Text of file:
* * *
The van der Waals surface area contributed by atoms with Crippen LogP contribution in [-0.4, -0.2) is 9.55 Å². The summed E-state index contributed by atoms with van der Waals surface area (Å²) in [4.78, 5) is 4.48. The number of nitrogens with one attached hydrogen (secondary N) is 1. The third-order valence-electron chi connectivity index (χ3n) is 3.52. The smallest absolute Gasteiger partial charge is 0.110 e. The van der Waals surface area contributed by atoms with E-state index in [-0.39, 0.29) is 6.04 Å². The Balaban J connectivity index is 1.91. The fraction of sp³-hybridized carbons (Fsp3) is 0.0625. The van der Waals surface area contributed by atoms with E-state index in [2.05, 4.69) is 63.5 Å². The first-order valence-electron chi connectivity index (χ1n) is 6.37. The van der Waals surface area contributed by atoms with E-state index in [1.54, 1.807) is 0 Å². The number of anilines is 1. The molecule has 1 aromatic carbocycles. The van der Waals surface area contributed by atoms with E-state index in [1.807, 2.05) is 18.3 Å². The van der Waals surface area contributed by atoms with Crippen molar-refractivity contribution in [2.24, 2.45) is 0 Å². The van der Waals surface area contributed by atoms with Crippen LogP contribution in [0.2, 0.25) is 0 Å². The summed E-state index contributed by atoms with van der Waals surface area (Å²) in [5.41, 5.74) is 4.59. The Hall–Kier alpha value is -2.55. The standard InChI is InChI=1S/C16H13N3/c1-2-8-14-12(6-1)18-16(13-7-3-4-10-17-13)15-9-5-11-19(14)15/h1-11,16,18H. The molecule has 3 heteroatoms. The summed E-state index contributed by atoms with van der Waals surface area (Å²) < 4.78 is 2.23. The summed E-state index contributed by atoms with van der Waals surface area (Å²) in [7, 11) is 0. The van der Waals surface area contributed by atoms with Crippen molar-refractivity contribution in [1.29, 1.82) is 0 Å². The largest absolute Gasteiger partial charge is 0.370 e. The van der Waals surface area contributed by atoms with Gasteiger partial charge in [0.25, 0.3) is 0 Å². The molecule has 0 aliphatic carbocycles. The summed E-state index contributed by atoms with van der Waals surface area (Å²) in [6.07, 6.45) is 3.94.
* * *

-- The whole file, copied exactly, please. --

The van der Waals surface area contributed by atoms with Crippen LogP contribution in [-0.4, -0.2) is 9.55 Å². The summed E-state index contributed by atoms with van der Waals surface area (Å²) in [4.78, 5) is 4.48. The number of nitrogens with one attached hydrogen (secondary N) is 1. The third-order valence-electron chi connectivity index (χ3n) is 3.52. The smallest absolute Gasteiger partial charge is 0.110 e. The van der Waals surface area contributed by atoms with E-state index in [-0.39, 0.29) is 6.04 Å². The Balaban J connectivity index is 1.91. The fraction of sp³-hybridized carbons (Fsp3) is 0.0625. The van der Waals surface area contributed by atoms with E-state index in [2.05, 4.69) is 63.5 Å². The first-order valence-electron chi connectivity index (χ1n) is 6.37. The van der Waals surface area contributed by atoms with E-state index in [1.54, 1.807) is 0 Å². The number of anilines is 1. The molecule has 1 aromatic carbocycles. The van der Waals surface area contributed by atoms with E-state index in [1.807, 2.05) is 18.3 Å². The van der Waals surface area contributed by atoms with Crippen molar-refractivity contribution in [2.24, 2.45) is 0 Å². The van der Waals surface area contributed by atoms with Crippen LogP contribution in [0.2, 0.25) is 0 Å². The summed E-state index contributed by atoms with van der Waals surface area (Å²) in [5.41, 5.74) is 4.59. The Hall–Kier alpha value is -2.55. The standard InChI is InChI=1S/C16H13N3/c1-2-8-14-12(6-1)18-16(13-7-3-4-10-17-13)15-9-5-11-19(14)15/h1-11,16,18H. The molecule has 3 heteroatoms. The summed E-state index contributed by atoms with van der Waals surface area (Å²) < 4.78 is 2.23. The summed E-state index contributed by atoms with van der Waals surface area (Å²) in [7, 11) is 0. The van der Waals surface area contributed by atoms with Crippen molar-refractivity contribution in [1.29, 1.82) is 0 Å². The largest absolute Gasteiger partial charge is 0.370 e. The van der Waals surface area contributed by atoms with Gasteiger partial charge in [0.25, 0.3) is 0 Å². The molecule has 0 aliphatic carbocycles. The summed E-state index contributed by atoms with van der Waals surface area (Å²) in [6.07, 6.45) is 3.94.